A range of federal and state legislation has implications for education and training organisations providing equitable treatment for people with disability. Of primary importance is the Disability Discrimination Act (DDA), which imposes legal obligations not to discriminate against people with disability. The DDA uses a very broad definition of disability and defines discrimination in terms of less favourable treatment or consequences. It covers direct and indirect discrimination.
If a student meets the essential entry requirements, then educators must make "reasonable adjustments" to the course design or delivery to enable the student to have a fair chance of participating. Individual staff members can be held liable if it is found that they deliberately or inadvertently discriminated against a student.
Disability Standards for Education
The Disability Standards for Education clarify obligations under the DDA in relation to education and training. The Standards require organisations to take reasonable steps to enable students with disability to participate in education and use facilities and services on the same basis as a student without a disability. This may include making reasonable adjustments to teaching or assessment practices. The standards also require organisations to develop and implement strategies and programs to prevent harassment or victimisation of students with disability
An adjustment (or accommodation) is a measure or action taken to assist a student with a disability to participate in education and training on the same basis as other students. An adjustment is reasonable if it achieves this purpose while balancing the interests of all parties affected, (including staff and other students) without lowering academic standards.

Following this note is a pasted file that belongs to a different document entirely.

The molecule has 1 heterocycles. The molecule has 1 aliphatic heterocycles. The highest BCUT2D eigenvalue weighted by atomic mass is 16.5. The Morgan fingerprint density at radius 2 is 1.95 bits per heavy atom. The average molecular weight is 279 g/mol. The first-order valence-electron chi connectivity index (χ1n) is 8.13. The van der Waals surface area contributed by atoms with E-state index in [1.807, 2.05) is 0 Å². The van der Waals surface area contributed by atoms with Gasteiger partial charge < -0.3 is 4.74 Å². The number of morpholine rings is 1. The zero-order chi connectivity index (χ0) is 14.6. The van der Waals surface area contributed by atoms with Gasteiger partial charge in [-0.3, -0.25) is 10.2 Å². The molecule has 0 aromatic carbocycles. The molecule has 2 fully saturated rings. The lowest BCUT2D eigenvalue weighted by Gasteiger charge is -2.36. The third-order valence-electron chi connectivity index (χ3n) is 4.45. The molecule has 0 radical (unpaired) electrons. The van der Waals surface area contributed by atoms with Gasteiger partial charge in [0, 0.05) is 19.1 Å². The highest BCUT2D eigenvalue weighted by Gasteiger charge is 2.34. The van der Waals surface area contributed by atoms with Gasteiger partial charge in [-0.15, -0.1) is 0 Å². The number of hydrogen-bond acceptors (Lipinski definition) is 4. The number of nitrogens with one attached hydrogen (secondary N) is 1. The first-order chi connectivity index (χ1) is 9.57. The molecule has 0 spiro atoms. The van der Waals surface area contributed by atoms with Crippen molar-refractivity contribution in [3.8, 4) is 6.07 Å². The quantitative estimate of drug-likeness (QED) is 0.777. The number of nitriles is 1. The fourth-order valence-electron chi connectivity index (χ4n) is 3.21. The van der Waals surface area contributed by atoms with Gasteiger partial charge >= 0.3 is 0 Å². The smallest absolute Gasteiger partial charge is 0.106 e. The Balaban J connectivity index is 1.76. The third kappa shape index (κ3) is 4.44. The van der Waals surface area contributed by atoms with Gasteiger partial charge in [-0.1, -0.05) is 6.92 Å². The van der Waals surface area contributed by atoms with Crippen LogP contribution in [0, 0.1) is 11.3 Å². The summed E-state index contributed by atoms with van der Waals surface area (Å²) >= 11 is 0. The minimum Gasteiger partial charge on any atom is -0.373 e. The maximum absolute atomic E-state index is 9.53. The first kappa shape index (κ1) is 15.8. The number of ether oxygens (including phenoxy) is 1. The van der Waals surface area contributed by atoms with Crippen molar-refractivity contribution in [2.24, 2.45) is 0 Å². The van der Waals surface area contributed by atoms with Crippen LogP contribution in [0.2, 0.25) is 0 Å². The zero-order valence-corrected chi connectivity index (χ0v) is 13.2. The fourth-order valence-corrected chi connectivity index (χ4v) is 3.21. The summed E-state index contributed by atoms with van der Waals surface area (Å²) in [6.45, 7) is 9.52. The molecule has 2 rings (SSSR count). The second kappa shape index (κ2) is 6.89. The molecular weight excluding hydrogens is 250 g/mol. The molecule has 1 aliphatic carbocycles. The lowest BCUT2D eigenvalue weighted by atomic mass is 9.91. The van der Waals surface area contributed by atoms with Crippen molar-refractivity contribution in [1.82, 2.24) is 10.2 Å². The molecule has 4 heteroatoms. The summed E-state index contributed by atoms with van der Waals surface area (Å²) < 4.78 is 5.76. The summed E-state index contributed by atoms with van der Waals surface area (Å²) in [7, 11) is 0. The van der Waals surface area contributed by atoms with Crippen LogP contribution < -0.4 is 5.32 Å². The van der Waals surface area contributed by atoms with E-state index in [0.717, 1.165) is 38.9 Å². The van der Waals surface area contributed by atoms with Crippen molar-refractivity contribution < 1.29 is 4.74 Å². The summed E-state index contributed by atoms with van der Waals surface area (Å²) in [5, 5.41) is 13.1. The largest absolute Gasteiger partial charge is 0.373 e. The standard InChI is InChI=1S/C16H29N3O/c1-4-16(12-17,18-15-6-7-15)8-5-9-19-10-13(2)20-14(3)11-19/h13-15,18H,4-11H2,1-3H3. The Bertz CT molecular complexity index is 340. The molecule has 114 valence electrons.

Occupational Health and Safety
Participation of people with disability in practical classes does not increase the risk of accidents and in fact their safety record is better than average. However organisations are required by law to protect all staff, students and visitors from injuries and illness and there are a number of strategies for accommodating the needs of students with disabilities in laboratory or field-work. The fact that a student has a disability does not excuse the student from complying with reasonable application of reasonable rules.
Under the DDA, education and training providers are liable for the actions of employees and agents. If a staff member is found to have discriminated against or harrassed a person with a disability, the institution’s primary defence is that it took all reasonable steps to prevent discrimination occurring. Clear policies and effective staff training are key risk-minimisation strategies.
Grievance procedures should deal fairly with grievances arising directly or indirectly from a person's disability, and in a timely manner. However, just because a complainant has a disability, this is not necessarily what the complaint itself is about. Complaints should be viewed as valuable prompts to review policies, procedures and staff conduct.